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Redwood Forest Foundation

Fall 2010 Newsletter

Stewardship Plan
by John Rogers, RFFI Board Member and
Executive Dir. of the Inst. for Sustainable Forestry

RFFI's mission is to acquire, protect, restore and manage forestland in the Redwood Region for the benefit of the forest ecosystem and the local communities. Making this a reality requires creating a stewardship plan that simultaneously builds ecological, social and economic equity in working forests and incorporates an innovative approach to community-based forest management and forest ownership on the north coast. In effect, the Plan will concretize RFFI's mission, integrating the diverse elements of RFFI's vision and providing an umbrella document that guides current and future activities.

Usal Redwood Forest Designing our model "working community forest" requires a high level of professional, community and on-the-ground engagement. The 50,000-acre Usal Redwood Forest we've purchased offers RFFI and Usal's adjacent communities the opportunity to explore, articulate and eventually implement specific strategies to build all three types of the equity we hope to achieve.

Forest stewardship is an on-going, dynamic process. Changes in forest growth, regional markets and community demographics, as well as climate change and our increased understanding of forest functions will all influence the desirability or feasibility of specific stewardship priorities into the future. Thus, the Stewardship Plan will also be a "living" document capable of providing a strategic action plan for activities in the Forest for generations to come.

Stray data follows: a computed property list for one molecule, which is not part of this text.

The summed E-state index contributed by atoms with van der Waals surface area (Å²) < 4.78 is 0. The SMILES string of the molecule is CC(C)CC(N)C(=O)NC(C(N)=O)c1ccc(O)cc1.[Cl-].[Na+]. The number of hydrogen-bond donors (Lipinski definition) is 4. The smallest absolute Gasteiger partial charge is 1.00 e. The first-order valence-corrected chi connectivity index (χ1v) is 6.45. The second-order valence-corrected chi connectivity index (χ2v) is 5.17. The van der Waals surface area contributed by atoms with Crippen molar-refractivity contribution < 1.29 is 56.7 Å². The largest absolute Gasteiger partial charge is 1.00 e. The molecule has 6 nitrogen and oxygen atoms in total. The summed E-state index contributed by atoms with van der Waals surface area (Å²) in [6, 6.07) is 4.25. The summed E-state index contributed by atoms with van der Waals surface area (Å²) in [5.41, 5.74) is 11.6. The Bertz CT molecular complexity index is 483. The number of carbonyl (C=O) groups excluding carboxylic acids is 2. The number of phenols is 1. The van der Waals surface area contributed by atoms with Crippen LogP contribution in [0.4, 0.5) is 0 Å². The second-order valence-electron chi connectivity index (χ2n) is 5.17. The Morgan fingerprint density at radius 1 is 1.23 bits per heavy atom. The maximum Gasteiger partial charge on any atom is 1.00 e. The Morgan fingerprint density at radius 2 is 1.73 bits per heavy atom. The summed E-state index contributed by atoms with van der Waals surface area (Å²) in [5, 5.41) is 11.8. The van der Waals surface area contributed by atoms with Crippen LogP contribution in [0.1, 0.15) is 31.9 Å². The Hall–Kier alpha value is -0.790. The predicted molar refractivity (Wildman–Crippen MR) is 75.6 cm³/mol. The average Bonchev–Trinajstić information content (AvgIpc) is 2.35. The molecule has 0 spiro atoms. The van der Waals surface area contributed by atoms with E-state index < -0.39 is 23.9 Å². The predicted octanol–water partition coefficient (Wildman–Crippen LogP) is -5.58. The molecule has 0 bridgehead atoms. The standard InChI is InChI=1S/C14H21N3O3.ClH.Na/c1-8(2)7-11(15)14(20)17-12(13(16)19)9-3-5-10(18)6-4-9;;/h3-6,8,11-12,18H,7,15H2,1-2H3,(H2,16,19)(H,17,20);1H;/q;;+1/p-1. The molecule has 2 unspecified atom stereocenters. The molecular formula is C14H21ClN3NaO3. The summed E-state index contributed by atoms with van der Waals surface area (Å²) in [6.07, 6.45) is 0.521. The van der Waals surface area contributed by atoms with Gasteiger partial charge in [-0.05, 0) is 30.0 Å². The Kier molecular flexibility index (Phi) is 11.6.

RFFI's intention is for the Stewardship Plan to strike the optimum balance between ecological functions and forest productivity; between habitat restoration and fiscal responsibility; between local knowledge and professional expertise. To achieve an environmentally sound and economically viable Stewardship Plan, we will and community representatives to address the key elements of the Plan. These include:

  • Natural Resource Assessment and Land Use History
  • Ecological Restoration Goals and Objectives
  • Community Access, Recreation, Cultural Resources and Stewardship Participation
  • Economic Strategies to Achieve Stewardship Objectives
  • Forest Management Planning and Regulatory Compliance

Three independent, active working groups are already in place and their expertise and experiences on the ground are helping RFFI determine "best practices" for the Stewardship Plan. The RFFI Restoration Committee has implemented over $1.6 million dollars worth of restoration projects on Usal. The Tanoak/Herbicide working group is moving forward to articulate and evaluate hardwood treatments that do not require the use of herbicides. And the Cultural Resources working group has identified tanoak groves with potential for being managed for acorn production. RFFI has also completed the initial scoping session seeking Forest Stewardship Council certification.

RFFI believes that the Usal Redwood Forest has the potential to provide a ground-breaking model of community-based, restoration forestry that is powerful and unique.

RFFI believes that the Usal Redwood Forest has the potential to provide a ground-breaking model of community-based, restoration forestry that is powerful and unique. Yet we also recognize that some stewardship objectives will be challenging to achieve. We appeal to you for your committed participation and support so that we can continue to develop the Stewardship Plan with a clear vision for the future and articulate the steps necessary to restore a healthy, productive and mature Usal Redwood Forest for coming generations.

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Fall 2010 Newsletter
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